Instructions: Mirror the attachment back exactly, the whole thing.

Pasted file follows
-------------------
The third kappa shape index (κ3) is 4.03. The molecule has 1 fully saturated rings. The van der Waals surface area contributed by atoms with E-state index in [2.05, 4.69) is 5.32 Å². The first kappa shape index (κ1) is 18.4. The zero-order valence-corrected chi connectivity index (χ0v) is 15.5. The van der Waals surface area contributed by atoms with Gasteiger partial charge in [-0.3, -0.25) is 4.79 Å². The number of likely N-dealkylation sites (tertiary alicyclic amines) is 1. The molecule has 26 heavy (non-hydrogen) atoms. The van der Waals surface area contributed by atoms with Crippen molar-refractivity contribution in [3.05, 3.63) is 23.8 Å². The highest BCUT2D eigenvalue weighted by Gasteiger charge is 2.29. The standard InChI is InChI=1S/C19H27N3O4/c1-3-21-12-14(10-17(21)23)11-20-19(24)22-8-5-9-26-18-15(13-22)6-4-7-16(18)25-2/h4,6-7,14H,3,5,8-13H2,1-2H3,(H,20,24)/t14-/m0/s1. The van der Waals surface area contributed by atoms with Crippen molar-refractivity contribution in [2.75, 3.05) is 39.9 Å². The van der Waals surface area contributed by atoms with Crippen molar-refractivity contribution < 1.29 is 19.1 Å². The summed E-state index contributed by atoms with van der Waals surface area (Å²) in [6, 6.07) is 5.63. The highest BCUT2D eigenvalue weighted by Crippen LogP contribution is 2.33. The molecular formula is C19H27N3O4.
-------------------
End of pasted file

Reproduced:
The third kappa shape index (κ3) is 4.03. The molecule has 1 fully saturated rings. The van der Waals surface area contributed by atoms with E-state index in [2.05, 4.69) is 5.32 Å². The first kappa shape index (κ1) is 18.4. The zero-order valence-corrected chi connectivity index (χ0v) is 15.5. The van der Waals surface area contributed by atoms with Gasteiger partial charge in [-0.3, -0.25) is 4.79 Å². The number of likely N-dealkylation sites (tertiary alicyclic amines) is 1. The molecule has 26 heavy (non-hydrogen) atoms. The van der Waals surface area contributed by atoms with Crippen molar-refractivity contribution in [3.05, 3.63) is 23.8 Å². The highest BCUT2D eigenvalue weighted by Gasteiger charge is 2.29. The standard InChI is InChI=1S/C19H27N3O4/c1-3-21-12-14(10-17(21)23)11-20-19(24)22-8-5-9-26-18-15(13-22)6-4-7-16(18)25-2/h4,6-7,14H,3,5,8-13H2,1-2H3,(H,20,24)/t14-/m0/s1. The van der Waals surface area contributed by atoms with Crippen molar-refractivity contribution in [2.75, 3.05) is 39.9 Å². The van der Waals surface area contributed by atoms with Crippen molar-refractivity contribution < 1.29 is 19.1 Å². The summed E-state index contributed by atoms with van der Waals surface area (Å²) in [6, 6.07) is 5.63. The highest BCUT2D eigenvalue weighted by Crippen LogP contribution is 2.33. The molecular formula is C19H27N3O4.